programming language would be appropriate. The project’s author initially
did prototyping in Python 3 but switched to Rust for synergy with the the
run-time driver and because Rust had working solutions for several systems-level
problems, such as parsing ELF, DWARF, etc executables, cross-compiling,
integrating custom memory allocators, etc. A minor factor was the author’s
desire to learn more about Rust by starting a real Rust project.
What is the Magic Sauce That Makes PyOxidizer Special?¶
There are 2 technical achievements that make
PyOxidizer consumes Python distributions that were specially
built with the aim of being used for standalone/distributable applications.
These custom-built Python distributions are compiled in such a way that
the resulting binaries have very few external dependencies and run on
nearly every target system. Other tools that produce standalone Python
binaries often rely on an existing Python distribution, which often
doesn’t have these characteristics.
Second is the ability to import
.pyc files from memory. Most
other self-contained Python applications rely on Python’s
or do work at run-time to extract the standard library to a filesystem
(typically a temporary directory or a FUSE filesystem like SquashFS). What
PyOxidizer does is expose the
.pyc modules data to the
Python interpreter via a Python extension module built-in to the binary.
During Python interpreter initialization, a custom Rust-implemented Python importer is registered and takes over all imports. Requests for modules are serviced from the parsed data structure defining known modules.
Follow the Documentation link for the pyembed crate for an overview of how the in-memory import machinery works.
Can Applications Import Python Modules from the Filesystem?¶
While PyOxidizer supports importing Python resources from in-memory, it also supports filesystem-based import like traditional Python applications.
This can be achieved by adding Python resources to a non
in-memory resource location (see Managing How Resources are Added) or
by enabling Python’s standard filesystem-based importer by
vcruntime140.dll was not found Error on Windows¶
Binaries built with PyOxidizer often have a dependency on the Visual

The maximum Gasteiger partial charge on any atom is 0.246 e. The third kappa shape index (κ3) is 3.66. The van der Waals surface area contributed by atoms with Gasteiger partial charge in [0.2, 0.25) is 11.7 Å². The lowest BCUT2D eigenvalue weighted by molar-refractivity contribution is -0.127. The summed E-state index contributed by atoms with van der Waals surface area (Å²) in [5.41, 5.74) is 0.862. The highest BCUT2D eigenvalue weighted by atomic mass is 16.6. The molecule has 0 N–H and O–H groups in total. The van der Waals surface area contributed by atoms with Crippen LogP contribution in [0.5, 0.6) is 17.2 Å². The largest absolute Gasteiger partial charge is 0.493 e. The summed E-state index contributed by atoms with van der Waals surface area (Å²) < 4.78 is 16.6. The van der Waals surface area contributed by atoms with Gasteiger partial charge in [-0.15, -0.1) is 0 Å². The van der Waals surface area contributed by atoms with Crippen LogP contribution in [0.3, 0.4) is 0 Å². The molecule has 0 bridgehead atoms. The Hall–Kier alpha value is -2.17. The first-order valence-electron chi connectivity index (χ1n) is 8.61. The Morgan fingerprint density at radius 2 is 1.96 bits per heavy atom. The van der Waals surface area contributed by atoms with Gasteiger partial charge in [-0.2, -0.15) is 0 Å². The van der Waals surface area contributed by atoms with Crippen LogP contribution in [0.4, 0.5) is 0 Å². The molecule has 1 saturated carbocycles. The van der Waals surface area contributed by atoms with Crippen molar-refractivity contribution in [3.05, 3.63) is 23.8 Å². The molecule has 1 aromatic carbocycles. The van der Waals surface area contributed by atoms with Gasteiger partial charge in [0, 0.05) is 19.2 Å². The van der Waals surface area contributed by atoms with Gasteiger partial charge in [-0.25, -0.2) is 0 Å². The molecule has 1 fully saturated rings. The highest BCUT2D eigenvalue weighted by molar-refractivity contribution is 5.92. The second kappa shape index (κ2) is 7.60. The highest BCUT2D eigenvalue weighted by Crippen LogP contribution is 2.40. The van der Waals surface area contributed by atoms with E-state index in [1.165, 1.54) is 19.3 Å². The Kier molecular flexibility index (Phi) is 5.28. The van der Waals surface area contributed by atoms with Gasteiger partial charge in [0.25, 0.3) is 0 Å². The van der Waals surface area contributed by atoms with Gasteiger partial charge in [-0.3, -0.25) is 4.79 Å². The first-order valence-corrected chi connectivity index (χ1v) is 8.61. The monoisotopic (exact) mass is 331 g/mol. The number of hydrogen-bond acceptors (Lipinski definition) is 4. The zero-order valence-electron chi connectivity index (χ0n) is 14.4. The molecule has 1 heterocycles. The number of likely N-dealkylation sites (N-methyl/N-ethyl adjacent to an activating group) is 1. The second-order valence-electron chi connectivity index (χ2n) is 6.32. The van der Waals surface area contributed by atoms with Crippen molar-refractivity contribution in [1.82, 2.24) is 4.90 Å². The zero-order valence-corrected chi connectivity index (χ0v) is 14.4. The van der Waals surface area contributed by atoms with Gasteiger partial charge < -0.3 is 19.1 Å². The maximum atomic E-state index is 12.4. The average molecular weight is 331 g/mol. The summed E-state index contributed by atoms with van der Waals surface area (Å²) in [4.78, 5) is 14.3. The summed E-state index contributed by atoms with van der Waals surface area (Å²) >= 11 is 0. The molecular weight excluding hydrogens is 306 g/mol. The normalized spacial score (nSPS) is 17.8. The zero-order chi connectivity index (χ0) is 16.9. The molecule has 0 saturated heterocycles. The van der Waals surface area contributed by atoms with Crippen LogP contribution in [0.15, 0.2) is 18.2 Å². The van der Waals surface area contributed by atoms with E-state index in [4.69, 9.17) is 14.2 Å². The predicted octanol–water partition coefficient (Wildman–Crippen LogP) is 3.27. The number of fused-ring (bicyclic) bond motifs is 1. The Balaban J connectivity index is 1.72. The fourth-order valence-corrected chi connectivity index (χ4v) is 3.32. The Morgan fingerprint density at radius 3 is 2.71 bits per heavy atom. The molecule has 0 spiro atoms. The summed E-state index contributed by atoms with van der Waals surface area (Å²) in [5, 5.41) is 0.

C++ Redistributable Runtime, or
vcruntime140.dll. If this file
is not present on your system or in a path where the built binary
can find it, you’ll get an error about this missing file when attempting to
run/load the binary.
PyOxidizer has some support for managing this file for you. See Managing the Visual C++ Redistributable Requirement for more.
If PyOxidizer is not materializing this file next your built binary,
either you’ve disabled this functionality via your configuration
or PyOxidizer could not find the Visual Studio component providing this
The quick fix for this is to install the Visual C++ Redistributable
runtime globally on your system. Simply go to
and download and install the appropriate platform installer for
Visual Studio 2015, 2017 and 2019.
If you want PyOxidizer to materialize the DLL(s) next to your built
binary, you’ll need to install Visual Studio with the
Microsoft.VisualCPP.Redist.14.Latest component (you will typically
get this component if installing support for building C/C++ applications).
ld: unsupported tapi file type '!tapi-tbd' in YAML file on macOS When Building¶
If you see this error when building on macOS, it means that the linker (likely
Clang) being used is not able to read the
.tbd files from a more modern
PyOxidizer requires using an Apple SDK no older than the one used to build the Python distributions being embedded (see Build Machine Requirements). So the only recourse to this problem is to use a more modern linker.
On Apple platforms, it is common to use the clang/linker from an Xcode or Xcode Commandline Tools install. So the problem can usually be fixed by upgrading Xcode or the Xcode Commandline Tools.